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Long-billed Crombec (Sylvietta rufescens)

It is a smallish, plump, seemingly tailless bird, with brownish-gray upperparts, light brownish-orange underpart. Pairs are often seen hopping along branches, foraging for invertebrates, or consuming plant matter. The bird species thrive in woodlands, savannas, gardens, scrubs, and thickets.

Read further to know more about the Long-billed Crombec.

What is a Long-billed Crombec?

Long-billed Crombec (Sylvietta rufescens) or Cape Crombec is an African warbler belonging to the Macrosphenidae family. It is a sedentary bird, with a broad southern African range, occurring in DR Congo to Zambia, Tanzania, and down to South Africa.

Its seven levels of classification are as follows:

Kingdom: Animalia

Phylum: Chordata

Class: Aves

Order: Passeriformes

Family: Macrosphenidae

Genus: Sylvietta

Species: S. rufescens

Long-billed Crombec Physical Description

Long-billed Crombec is smallish, stout bird, growing from 3.9 to 4.3 inches, and weighing around 9 to 14 grams. It has brownish-gray upperparts, with dull endings to the upper wing feathers. Underparts are light brownish-orange. Crown, head, forehead, nape, and ear-coverts are all brownish-gray. Meanwhile, chin, cheeks, and throat have a buffy-white tone. The supercilium is creamy-white then a dark gray band occurs across the light brownish eye. As its name suggests, this bird possesses the longest bill of all the crombecs found in southern Africa. Eyes are light brownish. Legs and feet can vary from flesh-pink to pinkish-brown. Males and females look similar. Juvenile and immature birds have duller rufous underpart.

Where can they be spotted?

Long-billed Crombec occurs in woodlands, savannas, gardens, scrubs, and thickets. It is spread throughout southern Africa, can be found in DR Congo to Zambia, Tanzania, and down to South Africa. This bird is usually seen on lower elevation habitats below 1500 meters but can occur up to 2000 meters in certain parts of its range.

Interesting Facts You Should Know About the Long-billed Crombec

Long-billed Crombec feeds primarily on insects, such as ticks, mantids, caterpillars, and beetles, and plant matter, mostly grass seeds. It searches for food in trees and bushes, from the lower part to the upper part of the vegetation, getting its food from leaves and twigs, while hopping on trunks and branches.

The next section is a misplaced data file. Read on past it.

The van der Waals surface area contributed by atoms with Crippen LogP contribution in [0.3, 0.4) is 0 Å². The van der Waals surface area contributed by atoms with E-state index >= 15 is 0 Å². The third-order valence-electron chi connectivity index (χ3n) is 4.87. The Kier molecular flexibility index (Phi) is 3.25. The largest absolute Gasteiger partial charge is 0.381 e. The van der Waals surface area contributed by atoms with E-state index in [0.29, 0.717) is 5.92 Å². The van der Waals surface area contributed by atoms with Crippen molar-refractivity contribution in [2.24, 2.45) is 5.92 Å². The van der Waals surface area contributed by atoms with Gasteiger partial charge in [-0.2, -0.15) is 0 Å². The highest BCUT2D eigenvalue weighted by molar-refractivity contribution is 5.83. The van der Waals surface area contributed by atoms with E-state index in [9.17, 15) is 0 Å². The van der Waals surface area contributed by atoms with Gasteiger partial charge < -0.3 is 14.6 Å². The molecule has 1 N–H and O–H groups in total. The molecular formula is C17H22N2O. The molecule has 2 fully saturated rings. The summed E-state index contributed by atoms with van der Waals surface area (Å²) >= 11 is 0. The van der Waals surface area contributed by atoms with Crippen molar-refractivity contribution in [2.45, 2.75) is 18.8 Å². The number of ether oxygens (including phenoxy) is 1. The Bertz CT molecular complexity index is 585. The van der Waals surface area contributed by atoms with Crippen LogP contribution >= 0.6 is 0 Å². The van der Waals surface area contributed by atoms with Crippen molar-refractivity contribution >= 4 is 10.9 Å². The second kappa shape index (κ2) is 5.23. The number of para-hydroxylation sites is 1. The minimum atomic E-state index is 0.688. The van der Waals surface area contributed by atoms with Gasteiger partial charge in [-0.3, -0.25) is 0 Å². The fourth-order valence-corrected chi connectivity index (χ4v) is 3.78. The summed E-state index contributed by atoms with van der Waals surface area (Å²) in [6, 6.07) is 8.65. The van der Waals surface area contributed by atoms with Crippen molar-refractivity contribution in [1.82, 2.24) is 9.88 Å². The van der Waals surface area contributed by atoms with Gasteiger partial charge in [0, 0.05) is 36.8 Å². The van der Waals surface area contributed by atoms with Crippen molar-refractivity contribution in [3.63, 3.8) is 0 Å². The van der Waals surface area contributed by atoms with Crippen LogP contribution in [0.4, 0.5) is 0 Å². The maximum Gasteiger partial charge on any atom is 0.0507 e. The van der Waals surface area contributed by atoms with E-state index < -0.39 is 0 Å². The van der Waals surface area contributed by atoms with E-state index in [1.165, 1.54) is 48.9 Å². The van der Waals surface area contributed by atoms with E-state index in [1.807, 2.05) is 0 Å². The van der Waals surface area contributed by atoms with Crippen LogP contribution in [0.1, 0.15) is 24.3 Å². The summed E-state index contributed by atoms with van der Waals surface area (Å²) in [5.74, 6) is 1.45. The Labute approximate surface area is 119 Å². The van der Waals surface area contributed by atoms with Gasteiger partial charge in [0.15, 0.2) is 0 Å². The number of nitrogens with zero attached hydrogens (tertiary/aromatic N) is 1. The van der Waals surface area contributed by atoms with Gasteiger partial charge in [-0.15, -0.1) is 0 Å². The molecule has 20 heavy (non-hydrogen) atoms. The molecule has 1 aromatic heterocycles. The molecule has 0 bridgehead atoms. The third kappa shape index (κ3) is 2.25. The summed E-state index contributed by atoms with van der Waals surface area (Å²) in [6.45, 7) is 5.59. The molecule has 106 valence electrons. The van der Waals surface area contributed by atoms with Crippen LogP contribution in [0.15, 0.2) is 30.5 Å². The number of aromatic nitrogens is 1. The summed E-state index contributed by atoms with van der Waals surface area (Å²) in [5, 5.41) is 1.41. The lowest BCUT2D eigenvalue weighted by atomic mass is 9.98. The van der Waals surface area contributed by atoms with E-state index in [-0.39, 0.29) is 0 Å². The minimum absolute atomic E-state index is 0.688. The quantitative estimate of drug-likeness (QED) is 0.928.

Breeding season happens between the end of the dry period and the start of the rainy season when there is a surfeit of insects, their primary food.

The nest is characterized by a sturdy, deep bag, hanging from a slender thornbush or tree branch, made of grass, stems, and fibers. Then, the interior is lined with finer plant matter. Meanwhile, the exterior is accentuated with leaves, wood pieces, seeds, bark, pupae, and cocoons, deemed to serve as a camouflage. An entrance is located on the top.

The female long-billed crombec lays a clutch consisting of 1-3 eggs, which both sexes will incubate for approximately two weeks. The parents feed chicks after hatching. After two weeks, broods will be able to leave the nest and soon become independent, around ten days later.

Long-billed Crombecs have a wide range, and their population size does not reach thresholds the decline criterion. The species is currently classified as Least Concern under the IUCN Red List of Threatened Species.

WILDLIFE PARKS AND RESERVES WHERE THIS SPECIES IS FOUND:

BOTSWANA

Central Kalahari Game Reserve

Chobe National Park

Linyanti Swamp

Makgadikgadi Pan

Mashatu Game Reserve

Okavango Delta

Moremi Game Reserve

Savute

SOUTH AFRICA

Addo Elephant National Park

Cape Peninsula National Park

Hluhluwe Game Reserves

Kalahari Gemsbok National Park

Knysna Lagoon

Kruger National Park

Madikwe Game Reserve

St Lucia Wetlands

NAMIBIA

Caprivi Region

Damaraland

Etosha National Park

Namib-Naukluft National Park

Skeleton Coast

ZAMBIA

Kafue

Lechwe Plains

Lower Zambezi

South Luangwa

Mosi-oa-Tunya National Park

ZIMBABWE

Gona-re-Zhou

Hwange

Lake Kariba

Mana Pools

Matobo Hills

Victoria Falls

 

Long-billed Crombec
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